LP, the Larch Prover -- The immunity setting

LP automatically subjects all nonimmunized facts in its logical system to normalization and deduction. By contrast, it subjects immune facts to these operations only upon explicit user command. The immunity of newly asserted or conjectured facts is governed by the immunity setting. The immunity of previously asserted or conjectured facts can be changed by the make command. Unless instructed otherwise, LP does not treat any fact as immune.


<set-immunity-command> ::= set immunity ( on | off | ancestor )
Note: The immunity setting can be abbreviated.


set immunity on


The immunity setting applies to facts and conjectures created by the apply, assert, critical-pairs, fix, instantiate, and prove commands in the current proof context. Such facts are immune if the setting is on, nonimmune if it is off, and ancestor-immune if it is ancestor. Immune facts are indicated by a parenthesized letter (I) in the output of the display command; ancestor-immune facts are indicated by (i).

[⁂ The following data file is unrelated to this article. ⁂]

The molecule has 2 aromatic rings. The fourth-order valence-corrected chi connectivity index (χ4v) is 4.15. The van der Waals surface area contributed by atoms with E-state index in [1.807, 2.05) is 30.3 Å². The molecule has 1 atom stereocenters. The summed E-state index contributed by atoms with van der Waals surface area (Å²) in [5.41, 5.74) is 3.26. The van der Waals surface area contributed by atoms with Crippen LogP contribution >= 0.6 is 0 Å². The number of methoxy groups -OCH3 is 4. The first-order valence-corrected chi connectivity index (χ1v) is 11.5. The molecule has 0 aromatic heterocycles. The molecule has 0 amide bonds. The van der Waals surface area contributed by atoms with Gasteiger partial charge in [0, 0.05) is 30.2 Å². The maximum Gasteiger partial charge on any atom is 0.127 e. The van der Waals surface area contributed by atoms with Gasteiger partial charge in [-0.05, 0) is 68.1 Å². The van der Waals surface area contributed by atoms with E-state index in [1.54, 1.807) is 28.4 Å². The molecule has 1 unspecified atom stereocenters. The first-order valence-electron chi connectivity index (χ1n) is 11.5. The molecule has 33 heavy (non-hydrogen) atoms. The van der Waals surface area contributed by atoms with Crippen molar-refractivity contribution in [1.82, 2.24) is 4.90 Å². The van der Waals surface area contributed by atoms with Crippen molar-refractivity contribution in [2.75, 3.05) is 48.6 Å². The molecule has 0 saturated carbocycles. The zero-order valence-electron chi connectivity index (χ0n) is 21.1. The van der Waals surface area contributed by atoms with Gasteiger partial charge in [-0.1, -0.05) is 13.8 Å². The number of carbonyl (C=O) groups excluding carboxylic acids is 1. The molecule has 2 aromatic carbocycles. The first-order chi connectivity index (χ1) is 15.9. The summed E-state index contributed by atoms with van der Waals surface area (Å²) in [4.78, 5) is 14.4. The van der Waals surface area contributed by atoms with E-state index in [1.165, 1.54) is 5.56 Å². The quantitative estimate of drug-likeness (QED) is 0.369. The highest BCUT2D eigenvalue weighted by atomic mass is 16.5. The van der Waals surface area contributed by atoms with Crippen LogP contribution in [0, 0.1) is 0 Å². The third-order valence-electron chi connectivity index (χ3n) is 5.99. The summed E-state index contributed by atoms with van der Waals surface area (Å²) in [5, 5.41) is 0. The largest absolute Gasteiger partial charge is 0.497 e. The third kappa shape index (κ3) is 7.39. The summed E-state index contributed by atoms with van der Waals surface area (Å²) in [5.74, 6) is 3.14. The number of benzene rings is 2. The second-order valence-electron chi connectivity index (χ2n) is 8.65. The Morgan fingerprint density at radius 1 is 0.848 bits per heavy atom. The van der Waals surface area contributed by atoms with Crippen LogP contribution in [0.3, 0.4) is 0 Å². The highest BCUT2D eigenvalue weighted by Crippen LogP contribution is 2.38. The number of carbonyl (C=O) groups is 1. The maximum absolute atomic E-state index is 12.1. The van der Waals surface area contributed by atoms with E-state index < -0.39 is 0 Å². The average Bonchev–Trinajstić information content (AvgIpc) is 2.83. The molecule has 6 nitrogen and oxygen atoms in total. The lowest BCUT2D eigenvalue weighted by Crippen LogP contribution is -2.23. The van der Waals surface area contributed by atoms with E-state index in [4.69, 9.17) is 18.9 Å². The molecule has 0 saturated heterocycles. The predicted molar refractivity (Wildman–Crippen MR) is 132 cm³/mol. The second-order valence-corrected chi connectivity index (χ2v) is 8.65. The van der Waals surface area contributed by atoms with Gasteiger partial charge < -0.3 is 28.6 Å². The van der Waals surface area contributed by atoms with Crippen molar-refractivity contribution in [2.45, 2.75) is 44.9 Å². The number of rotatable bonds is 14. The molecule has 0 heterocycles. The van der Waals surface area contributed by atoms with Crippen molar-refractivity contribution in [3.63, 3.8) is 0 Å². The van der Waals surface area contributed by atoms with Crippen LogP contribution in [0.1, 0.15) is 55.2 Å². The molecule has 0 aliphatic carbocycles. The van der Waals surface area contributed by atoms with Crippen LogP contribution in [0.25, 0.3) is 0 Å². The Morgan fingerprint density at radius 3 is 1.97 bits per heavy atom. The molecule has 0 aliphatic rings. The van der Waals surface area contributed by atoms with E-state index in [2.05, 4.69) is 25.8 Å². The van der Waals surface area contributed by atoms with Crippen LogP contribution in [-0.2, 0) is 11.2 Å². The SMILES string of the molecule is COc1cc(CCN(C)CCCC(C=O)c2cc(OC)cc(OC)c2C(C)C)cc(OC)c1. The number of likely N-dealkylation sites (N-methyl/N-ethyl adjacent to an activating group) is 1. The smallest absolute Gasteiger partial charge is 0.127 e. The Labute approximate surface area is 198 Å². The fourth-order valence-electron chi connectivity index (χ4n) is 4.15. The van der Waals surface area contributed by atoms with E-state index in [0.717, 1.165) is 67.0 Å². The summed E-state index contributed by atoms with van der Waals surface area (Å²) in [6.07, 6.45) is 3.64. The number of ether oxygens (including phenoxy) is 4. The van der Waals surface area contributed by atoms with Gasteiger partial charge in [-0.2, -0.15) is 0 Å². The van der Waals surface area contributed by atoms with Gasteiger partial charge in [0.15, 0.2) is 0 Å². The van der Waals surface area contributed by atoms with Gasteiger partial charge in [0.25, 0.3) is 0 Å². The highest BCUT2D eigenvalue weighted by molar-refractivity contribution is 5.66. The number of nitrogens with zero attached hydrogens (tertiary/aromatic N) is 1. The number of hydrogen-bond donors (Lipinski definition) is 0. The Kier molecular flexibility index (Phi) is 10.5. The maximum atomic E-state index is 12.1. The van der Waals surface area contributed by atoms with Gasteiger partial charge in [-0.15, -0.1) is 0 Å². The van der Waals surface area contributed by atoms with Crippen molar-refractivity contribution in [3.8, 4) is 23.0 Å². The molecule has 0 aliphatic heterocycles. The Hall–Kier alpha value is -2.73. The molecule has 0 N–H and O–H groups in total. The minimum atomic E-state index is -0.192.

LP automatically reduces all terms in nonimmune formulas, rewrite rules, and deduction rules to normal form, and it automatically applies all active deduction rules to all nonimmune formulas and rewrite rules. LP behaves differently, however, with respect to immune and ancestor-immune facts.

Facts retain their immunity when they are normalized, and formulas retain their immunity when oriented into rewrite rules. Likewise, immune conjectures may be reduced during an attempt to prove them, but are added to the system as immune facts in their original form when proved.

There are several reasons to make facts immune or ancestor-immune in LP.

However, there are also disadvantages to making too many rules immune.